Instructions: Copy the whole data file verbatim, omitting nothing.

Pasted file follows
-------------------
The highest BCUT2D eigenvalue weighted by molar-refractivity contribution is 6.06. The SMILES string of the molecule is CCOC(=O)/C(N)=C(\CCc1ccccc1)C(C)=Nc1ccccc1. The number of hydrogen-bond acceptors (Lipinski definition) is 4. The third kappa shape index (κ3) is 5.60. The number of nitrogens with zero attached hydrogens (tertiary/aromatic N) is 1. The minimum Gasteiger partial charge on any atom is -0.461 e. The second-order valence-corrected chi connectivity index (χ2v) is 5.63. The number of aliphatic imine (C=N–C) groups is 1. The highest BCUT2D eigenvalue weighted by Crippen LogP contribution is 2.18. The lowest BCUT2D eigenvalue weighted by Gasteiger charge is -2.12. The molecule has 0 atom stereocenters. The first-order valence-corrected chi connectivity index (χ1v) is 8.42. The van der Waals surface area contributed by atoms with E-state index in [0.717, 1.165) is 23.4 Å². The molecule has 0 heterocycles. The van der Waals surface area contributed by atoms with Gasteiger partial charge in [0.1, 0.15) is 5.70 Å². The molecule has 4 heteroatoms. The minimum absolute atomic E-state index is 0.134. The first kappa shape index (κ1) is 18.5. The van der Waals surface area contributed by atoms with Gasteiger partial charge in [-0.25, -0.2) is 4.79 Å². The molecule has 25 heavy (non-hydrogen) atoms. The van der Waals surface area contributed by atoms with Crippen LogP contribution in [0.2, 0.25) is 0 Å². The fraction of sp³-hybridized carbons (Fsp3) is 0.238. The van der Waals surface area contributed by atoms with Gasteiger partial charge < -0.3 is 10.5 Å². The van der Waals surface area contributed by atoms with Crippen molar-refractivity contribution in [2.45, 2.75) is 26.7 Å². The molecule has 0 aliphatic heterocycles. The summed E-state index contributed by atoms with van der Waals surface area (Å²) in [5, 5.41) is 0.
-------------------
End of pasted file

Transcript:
The highest BCUT2D eigenvalue weighted by molar-refractivity contribution is 6.06. The SMILES string of the molecule is CCOC(=O)/C(N)=C(\CCc1ccccc1)C(C)=Nc1ccccc1. The number of hydrogen-bond acceptors (Lipinski definition) is 4. The third kappa shape index (κ3) is 5.60. The number of nitrogens with zero attached hydrogens (tertiary/aromatic N) is 1. The minimum Gasteiger partial charge on any atom is -0.461 e. The second-order valence-corrected chi connectivity index (χ2v) is 5.63. The number of aliphatic imine (C=N–C) groups is 1. The highest BCUT2D eigenvalue weighted by Crippen LogP contribution is 2.18. The lowest BCUT2D eigenvalue weighted by Gasteiger charge is -2.12. The molecule has 0 atom stereocenters. The first-order valence-corrected chi connectivity index (χ1v) is 8.42. The van der Waals surface area contributed by atoms with E-state index in [0.717, 1.165) is 23.4 Å². The molecule has 0 heterocycles. The van der Waals surface area contributed by atoms with Gasteiger partial charge in [0.1, 0.15) is 5.70 Å². The molecule has 4 heteroatoms. The minimum absolute atomic E-state index is 0.134. The first kappa shape index (κ1) is 18.5. The van der Waals surface area contributed by atoms with Gasteiger partial charge in [-0.25, -0.2) is 4.79 Å². The molecule has 25 heavy (non-hydrogen) atoms. The van der Waals surface area contributed by atoms with Crippen LogP contribution in [0.2, 0.25) is 0 Å². The fraction of sp³-hybridized carbons (Fsp3) is 0.238. The van der Waals surface area contributed by atoms with Gasteiger partial charge < -0.3 is 10.5 Å². The van der Waals surface area contributed by atoms with Crippen molar-refractivity contribution in [2.45, 2.75) is 26.7 Å². The molecule has 0 aliphatic heterocycles. The summed E-state index contributed by atoms with van der Waals surface area (Å²) in [5, 5.41) is 0.